MTED 3320: Introduction to Literacies in the Mathematics Classroom – This course provides an equity-oriented and anti-racist focus in learning about the teaching and learning of mathematics at the secondary level.

EDUC 3310: Classroom Ecology - This course examines what critical care means in the landscape of the classroom, expanding on traditional notions of classroom management to consider issues of equity, diversity, and inclusion in middle and high school classrooms.

Selected Faculty Research Related to Equity, Diversity, and Inclusion

Teresa Dunleavy, assistant professor of the practice of mathematics education
Professor Dunleavy analyzes equitable mathematics teaching practices to understand students’ perspectives on their mathematics learning. She also investigates justice-oriented pedagogies that support classes to move toward equitable teaching.

Andy Hostetler, associate professor of the practice of social studies education
Professor Hostetler’s research focuses on how social studies learning can engage people in their community and stimulate action for social change. His projects include exploring how high school students used archival materials and maps to tell (under)told stories of local neighborhood histories, and investigating how novice social studies teachers navigate classroom discourses around relevant social issues.

Heather Johnson, associate professor of the practice of science education
Professor Johnson is exploring a critical framework for ambitious science teaching that introduces culturally and linguistically sustaining pedagogies to preservice teachers during their professional year; she is also examining how to support novice teachers in noticing and responding to moments of epistemic injustice in the secondary science classroom.

Alumni Spotlight

Secondary Education graduates hold teaching positions in the United States and around the world. They find teaching jobs in public, private, and charter schools—typically the jobs they want, in the places they prefer.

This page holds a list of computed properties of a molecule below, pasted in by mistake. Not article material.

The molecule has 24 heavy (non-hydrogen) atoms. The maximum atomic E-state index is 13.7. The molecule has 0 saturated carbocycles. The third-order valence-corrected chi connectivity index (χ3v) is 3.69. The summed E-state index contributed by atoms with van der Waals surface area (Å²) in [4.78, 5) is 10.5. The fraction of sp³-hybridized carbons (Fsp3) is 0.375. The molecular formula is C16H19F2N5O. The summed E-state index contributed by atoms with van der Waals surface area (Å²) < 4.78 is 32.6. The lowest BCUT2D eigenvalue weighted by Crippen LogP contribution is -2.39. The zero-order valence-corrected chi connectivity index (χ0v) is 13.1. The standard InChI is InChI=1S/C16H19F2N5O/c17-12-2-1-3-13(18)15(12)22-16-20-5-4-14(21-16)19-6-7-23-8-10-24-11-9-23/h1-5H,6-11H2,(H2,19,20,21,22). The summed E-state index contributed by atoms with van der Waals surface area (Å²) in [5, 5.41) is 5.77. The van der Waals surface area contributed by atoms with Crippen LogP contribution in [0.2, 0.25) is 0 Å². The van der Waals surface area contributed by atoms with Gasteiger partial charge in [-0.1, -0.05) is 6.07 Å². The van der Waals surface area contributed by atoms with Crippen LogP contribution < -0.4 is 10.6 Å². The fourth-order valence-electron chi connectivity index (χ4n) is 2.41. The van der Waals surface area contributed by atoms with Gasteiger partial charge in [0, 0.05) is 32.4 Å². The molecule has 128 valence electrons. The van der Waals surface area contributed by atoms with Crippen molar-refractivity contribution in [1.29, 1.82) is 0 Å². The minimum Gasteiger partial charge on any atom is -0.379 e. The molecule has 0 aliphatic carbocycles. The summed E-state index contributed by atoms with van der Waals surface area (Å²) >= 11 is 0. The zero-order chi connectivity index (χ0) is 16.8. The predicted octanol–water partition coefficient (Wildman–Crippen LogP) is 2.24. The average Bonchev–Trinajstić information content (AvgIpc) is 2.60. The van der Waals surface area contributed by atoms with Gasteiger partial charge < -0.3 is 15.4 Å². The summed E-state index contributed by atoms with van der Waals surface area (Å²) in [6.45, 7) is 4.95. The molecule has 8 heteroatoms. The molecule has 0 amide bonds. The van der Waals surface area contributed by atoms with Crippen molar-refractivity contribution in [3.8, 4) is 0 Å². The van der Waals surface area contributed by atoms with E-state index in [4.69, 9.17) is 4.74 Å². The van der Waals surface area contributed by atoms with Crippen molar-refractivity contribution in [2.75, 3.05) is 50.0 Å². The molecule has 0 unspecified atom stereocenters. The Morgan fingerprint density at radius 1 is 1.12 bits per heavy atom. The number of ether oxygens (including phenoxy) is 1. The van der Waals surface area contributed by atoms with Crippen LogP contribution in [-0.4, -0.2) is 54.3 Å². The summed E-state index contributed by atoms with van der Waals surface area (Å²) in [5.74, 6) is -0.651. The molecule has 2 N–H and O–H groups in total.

Most Secondary Education graduates eventually move into positions as teacher-leaders, enabling them to mentor others and advocate for students and the profession. Some graduates are affiliated with nonprofit institutes.

91% of job-seeking Secondary Education graduates were employed or attending graduate school within four months of graduation.

Click here to see a list of recent career placements:

Recent graduates with an M.Ed. in Secondary Education have gone on to the following positions, among others:
  • 6th Grade Science Teacher, The Bishop’s School, San Diego, CA
  • 9th and 10th Grade English Teacher, Leman Manhattan Preparatory School, New York. NY
  • 10th Grade History Teacher, Park Slope Collegiate, Brooklyn, NY
  • English Teacher, Hamilton Middle School, Denver, CO
  • Geography & U.S. History Teacher, Edgewood Middle School, Mounds View, MN
  • History Teacher, IB School, Quito Ecuador
  • Integrated Math Teacher, Hume Fogg Magnet High School, Nashville, TN
  • Math Teacher, Mandarin High School, Jacksonville, FL
  • Physics Teacher, Xinhe Middle School, Shanghai, China
  • Social Studies Teacher, Henry M. Gunn High School, Palo Alto, CA

Practicum Experience

Learning to teach occurs through practice. Lessons are learned in interactions over time, requiring both the opportunity to act and space to reflect.

One aspect that makes our Secondary Education program stand out is our teacher candidates’ constant engagement in fieldwork and residencies with local schools, where you will observe, participate, and teach.

These practicums are under constant revision, designed to provide you with the optimal mix of theory and practice and to ensure you are always safe to practice and ready to learn.

Recent Partners for Practicum Locations

  • East Nashville Magnet High School
  • Hillsboro High School
  • Hume-Fogg High School
  • JT Moore Middle School
  • Martin Luther King, Jr. Academic Magnet Middle and High School
  • McGavock High School
  • Meigs Academic Magnet Middle School
  • Nashville School of the Arts
  • Pearl-Cohn Entertainment Magnet High School
  • Spring Station Middle School
  • West End Middle School

Program Curriculum

There are two coursework tracks to the Secondary Education degree, allowing you to complete the master’s degree in one year (June through May) or over four semesters in two years.

Making your choice for the 1-year or 2-year program depends upon your point of entry into the program, how many courses you want to take each semester, and whether you want to pursue opportunities that involve being in schools full time during your second year of the two-year program.

Core Courses

All Secondary Education students are required to take the following six hours of core courses:

  • EDUC 6300 Advanced Social and Philosophical Aspects of Education